When sponsors don’t meet shareholders

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Trawling through a pretty dry Reuters article on Bahrain not being a tip-top day for F1 sponsors – which I was about to file in the ‘you don’t say’ cabinet – I came across one interesting paragraph. (Possibly the only one.)

Mobile phone group Vodafone, which sponsors the McLaren team of British drivers Jenson Button and Lewis Hamilton, was one of the few companies to comment on the race, saying it had sent no staff to Bahrain and had set out its concerns to McLaren.

There followed a sentence that made me laugh – just because of its silliness. (Remember who’s writing this.)

Thomson Reuters, parent company of Reuters, is a sponsor of the Williams Formula One team. A spokesman declined to comment.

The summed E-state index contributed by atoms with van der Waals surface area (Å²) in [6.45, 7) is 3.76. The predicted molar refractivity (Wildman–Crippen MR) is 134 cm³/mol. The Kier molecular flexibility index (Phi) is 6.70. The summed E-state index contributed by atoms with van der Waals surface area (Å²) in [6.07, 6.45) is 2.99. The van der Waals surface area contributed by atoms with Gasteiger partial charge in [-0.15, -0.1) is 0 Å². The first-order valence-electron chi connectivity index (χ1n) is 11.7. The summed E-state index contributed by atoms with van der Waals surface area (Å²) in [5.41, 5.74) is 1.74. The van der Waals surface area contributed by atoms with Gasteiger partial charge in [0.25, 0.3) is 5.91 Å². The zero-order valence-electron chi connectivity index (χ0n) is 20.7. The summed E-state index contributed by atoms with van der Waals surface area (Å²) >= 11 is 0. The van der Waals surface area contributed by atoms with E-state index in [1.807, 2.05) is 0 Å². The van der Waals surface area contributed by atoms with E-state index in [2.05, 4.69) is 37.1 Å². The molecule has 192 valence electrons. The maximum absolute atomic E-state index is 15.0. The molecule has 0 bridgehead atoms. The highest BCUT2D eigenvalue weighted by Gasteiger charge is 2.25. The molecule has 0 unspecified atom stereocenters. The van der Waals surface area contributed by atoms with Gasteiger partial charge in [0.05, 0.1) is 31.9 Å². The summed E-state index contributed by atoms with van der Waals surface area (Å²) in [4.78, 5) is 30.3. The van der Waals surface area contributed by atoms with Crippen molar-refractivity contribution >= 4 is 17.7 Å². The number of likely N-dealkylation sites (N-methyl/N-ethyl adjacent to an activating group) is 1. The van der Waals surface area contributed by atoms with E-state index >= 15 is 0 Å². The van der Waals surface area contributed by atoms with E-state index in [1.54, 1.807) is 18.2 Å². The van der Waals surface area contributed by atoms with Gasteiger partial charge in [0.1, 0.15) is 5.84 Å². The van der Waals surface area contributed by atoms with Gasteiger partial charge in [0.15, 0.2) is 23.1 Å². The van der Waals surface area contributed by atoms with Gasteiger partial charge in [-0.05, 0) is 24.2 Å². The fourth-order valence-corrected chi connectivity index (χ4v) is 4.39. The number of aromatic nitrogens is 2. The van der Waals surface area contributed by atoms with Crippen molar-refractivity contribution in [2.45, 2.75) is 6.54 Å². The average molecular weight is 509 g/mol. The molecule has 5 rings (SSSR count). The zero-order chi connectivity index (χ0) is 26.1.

But back to Vodafone. For fear of making a mountain out of a molehill, that’s not good news.

One would presume Vodafone knew about the Mumtalakat holding company (described on its homepage as “Bahrain’s investment arm holding company for the Kingdom’s non-oil and gas strategic assets” – it’s wholly state-owned) being the biggest single shareholder in McLaren. I’d recently seen the figure reported at both 40% and 50% of total shares – but it’s more than any other shareholder, in any case.

If Vodafone knew, and still complained, it seems they’re both bold and upset.

If they complained and didn’t know – one would presume they have since found out.

Alternatively, Vodafone just saw some mileage in not going and taking this stand (of sorts – in a sense, it’s their loss alone, right?) irrespective of the disconnect with McLaren’s ownership structure. In which case, move along, nothing to see here.

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